Hag: Forgotten Folktales Retold

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Hag: Forgotten Folktales Retold

Hag: Forgotten Folktales Retold

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Larrington provides the reader with a lengthy, remarkably insightful and informative introduction which includes the exploration of the title, Hag. Overall I feel this is a solid collection and would be perfect for a cosy, mildly spooky, unsettling read. I would rate it five stars if not for the inclusion of Eimear McBride’s The Tale Of Kathleen which is one of the smarmiest, look-how-cleverly-I’m-deconstructing-these-tropes stories I’ve ever had the displeasure of reading.

These stories are accessible to the unfamiliar but there is a reference to the original tales included as well. Grace and Maya are twins but they are completely different from each other except for the way they look. The authors focus on the various themes, ideas and evolutions in a woman's life, whether it is the bond between sisters, the loss of one's self, motherhood, inherited pain, burning desire, friendship and freedom.Her work spans journalism, audio, TV and curatorial projects for which she's received various accolades, including LGBTQI+ Broadcaster of The Year and Rising Star at Wow. Hag is an anthology of stories responding to classic folk tales from the British Isles, penned by some of the most exciting women writing in Britain and Ireland today. Her work has been featured in The New York Times, the Observer, the Guardian, the BBC and the Huffington Post amongst other publications.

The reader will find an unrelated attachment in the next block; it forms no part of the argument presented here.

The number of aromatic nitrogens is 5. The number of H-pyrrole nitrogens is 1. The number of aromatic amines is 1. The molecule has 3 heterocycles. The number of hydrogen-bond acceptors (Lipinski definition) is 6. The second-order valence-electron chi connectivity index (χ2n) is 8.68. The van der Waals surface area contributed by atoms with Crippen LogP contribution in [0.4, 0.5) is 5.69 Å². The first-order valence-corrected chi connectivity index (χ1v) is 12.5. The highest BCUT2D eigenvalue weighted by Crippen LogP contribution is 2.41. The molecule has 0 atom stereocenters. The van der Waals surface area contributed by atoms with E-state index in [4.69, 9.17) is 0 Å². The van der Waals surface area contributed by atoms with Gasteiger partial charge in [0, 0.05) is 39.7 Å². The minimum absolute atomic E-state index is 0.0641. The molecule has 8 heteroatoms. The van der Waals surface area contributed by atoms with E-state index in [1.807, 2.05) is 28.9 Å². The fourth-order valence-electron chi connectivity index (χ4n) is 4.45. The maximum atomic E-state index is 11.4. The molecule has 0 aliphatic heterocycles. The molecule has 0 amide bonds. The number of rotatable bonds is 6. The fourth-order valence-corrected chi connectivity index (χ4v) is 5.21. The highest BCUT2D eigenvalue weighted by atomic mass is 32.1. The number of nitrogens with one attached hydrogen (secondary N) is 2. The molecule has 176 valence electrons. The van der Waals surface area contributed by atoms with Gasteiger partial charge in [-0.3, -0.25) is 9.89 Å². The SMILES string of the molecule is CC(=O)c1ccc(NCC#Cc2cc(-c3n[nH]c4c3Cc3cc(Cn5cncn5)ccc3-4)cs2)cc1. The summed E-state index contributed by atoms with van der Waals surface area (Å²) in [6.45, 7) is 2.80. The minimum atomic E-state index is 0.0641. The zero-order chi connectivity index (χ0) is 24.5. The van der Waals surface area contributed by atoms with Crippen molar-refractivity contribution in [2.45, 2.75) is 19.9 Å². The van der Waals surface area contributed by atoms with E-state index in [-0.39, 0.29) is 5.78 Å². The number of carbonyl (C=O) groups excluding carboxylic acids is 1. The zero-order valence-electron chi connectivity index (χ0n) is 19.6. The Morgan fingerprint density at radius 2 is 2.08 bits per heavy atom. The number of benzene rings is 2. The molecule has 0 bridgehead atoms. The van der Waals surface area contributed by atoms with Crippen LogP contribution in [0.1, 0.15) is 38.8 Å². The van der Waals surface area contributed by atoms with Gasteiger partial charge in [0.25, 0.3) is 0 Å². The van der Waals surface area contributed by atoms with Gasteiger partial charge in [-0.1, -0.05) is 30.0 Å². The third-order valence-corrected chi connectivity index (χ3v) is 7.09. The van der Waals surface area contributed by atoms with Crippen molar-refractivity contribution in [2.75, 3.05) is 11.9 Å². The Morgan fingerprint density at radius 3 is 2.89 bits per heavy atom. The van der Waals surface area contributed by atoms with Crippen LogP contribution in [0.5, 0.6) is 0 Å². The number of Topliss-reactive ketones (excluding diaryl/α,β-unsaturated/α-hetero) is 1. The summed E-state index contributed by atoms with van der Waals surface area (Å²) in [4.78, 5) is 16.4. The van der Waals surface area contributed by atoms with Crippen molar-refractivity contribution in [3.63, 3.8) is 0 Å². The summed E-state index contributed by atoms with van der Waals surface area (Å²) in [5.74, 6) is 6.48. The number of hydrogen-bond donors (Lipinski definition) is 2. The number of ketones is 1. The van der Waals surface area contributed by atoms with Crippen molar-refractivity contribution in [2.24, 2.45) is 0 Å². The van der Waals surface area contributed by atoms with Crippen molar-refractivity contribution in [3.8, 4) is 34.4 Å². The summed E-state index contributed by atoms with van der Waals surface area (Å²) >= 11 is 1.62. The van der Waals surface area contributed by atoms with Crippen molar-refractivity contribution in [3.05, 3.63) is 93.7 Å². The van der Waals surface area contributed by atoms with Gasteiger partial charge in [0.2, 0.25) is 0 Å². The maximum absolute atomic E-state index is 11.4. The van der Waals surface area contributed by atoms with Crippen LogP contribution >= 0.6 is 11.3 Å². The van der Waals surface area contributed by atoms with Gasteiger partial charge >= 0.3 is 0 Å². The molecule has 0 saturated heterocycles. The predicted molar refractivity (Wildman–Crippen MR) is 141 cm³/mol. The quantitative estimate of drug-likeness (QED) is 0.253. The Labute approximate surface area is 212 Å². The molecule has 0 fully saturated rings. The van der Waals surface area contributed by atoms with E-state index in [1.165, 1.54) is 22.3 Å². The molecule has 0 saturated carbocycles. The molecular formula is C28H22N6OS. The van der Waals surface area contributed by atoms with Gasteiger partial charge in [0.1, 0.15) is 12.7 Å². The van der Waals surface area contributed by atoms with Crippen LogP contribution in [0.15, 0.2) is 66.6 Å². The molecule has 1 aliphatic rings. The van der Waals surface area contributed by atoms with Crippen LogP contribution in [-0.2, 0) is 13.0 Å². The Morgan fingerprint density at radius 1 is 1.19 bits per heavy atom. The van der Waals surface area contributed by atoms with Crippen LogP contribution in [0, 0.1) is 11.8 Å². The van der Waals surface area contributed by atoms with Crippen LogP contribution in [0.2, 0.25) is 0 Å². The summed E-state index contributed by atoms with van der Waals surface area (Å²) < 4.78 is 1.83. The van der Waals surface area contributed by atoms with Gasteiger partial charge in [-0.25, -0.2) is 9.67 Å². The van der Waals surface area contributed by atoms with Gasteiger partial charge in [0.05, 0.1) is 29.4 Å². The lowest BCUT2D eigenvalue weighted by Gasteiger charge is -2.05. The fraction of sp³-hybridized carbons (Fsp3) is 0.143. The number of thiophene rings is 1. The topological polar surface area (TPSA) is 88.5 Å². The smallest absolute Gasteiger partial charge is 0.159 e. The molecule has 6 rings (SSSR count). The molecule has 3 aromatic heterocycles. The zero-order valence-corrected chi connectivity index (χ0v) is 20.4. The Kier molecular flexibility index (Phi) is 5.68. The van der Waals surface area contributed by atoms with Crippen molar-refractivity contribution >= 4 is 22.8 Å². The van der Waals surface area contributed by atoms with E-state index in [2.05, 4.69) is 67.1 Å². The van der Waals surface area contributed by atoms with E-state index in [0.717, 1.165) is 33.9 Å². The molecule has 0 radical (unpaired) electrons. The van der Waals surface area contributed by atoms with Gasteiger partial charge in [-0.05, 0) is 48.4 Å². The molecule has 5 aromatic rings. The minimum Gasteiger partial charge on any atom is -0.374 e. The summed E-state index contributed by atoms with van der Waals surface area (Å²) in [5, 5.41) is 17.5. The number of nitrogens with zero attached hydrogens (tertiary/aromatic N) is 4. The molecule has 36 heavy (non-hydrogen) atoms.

Particular favourites were Sour Hall by Naomi Booth, Rosheen by Irenosen Okojie, The Panther's Tale by Mahsuda Snaith and The Holloway by Imogen Hermes Gowar. They are not a part of popular culture the way fairy stories from other countries have become, via the Brothers Grimm and, eventually, Disney. There is a vague whiff of her legacy to be found here - a few incidents of sensuality, a few moments that address female appetites – but overall Hag lacks the creativity, imagination and, quite frankly, the subtle yet pointed political engagement that make The Bloody Chamber so compelling. I just kept getting very annoyed with what I couldn't stop thinking about as ungrammatical sentences (either missing commas, or a sentence that really should have been more than one sentence). Also enjoyed that they original tales can be read in the back of the volume for context and comparison.This collection includes an introduction by Carolyne Larrington who is an author and professor of medieval literature at Oxford University. Now augmented by two further stories commissioned from Irenosen Okojie and Imogen Hermes Gowar, they are being issued in book form by Virago, the indefatigable publisher of books by women. Hag swarms with mermaids, boggarts and shape-shifters but it also explores the hopes and visceral dreads from which those creatures emerged in the human imagination.

I found the retellings both poignant and compelling as they held a much stronger contemporary critique.Perhaps the latter is no bad thing if it brings us a new and exciting story, but for the former to be worth including in the collection, there ought to be some kind of twist. Overall, I thought this was a decent collection, though there were some stories that definitely are catered to a specific audience.

  • Fruugo ID: 258392218-563234582
  • EAN: 764486781913
  • Sold by: Fruugo

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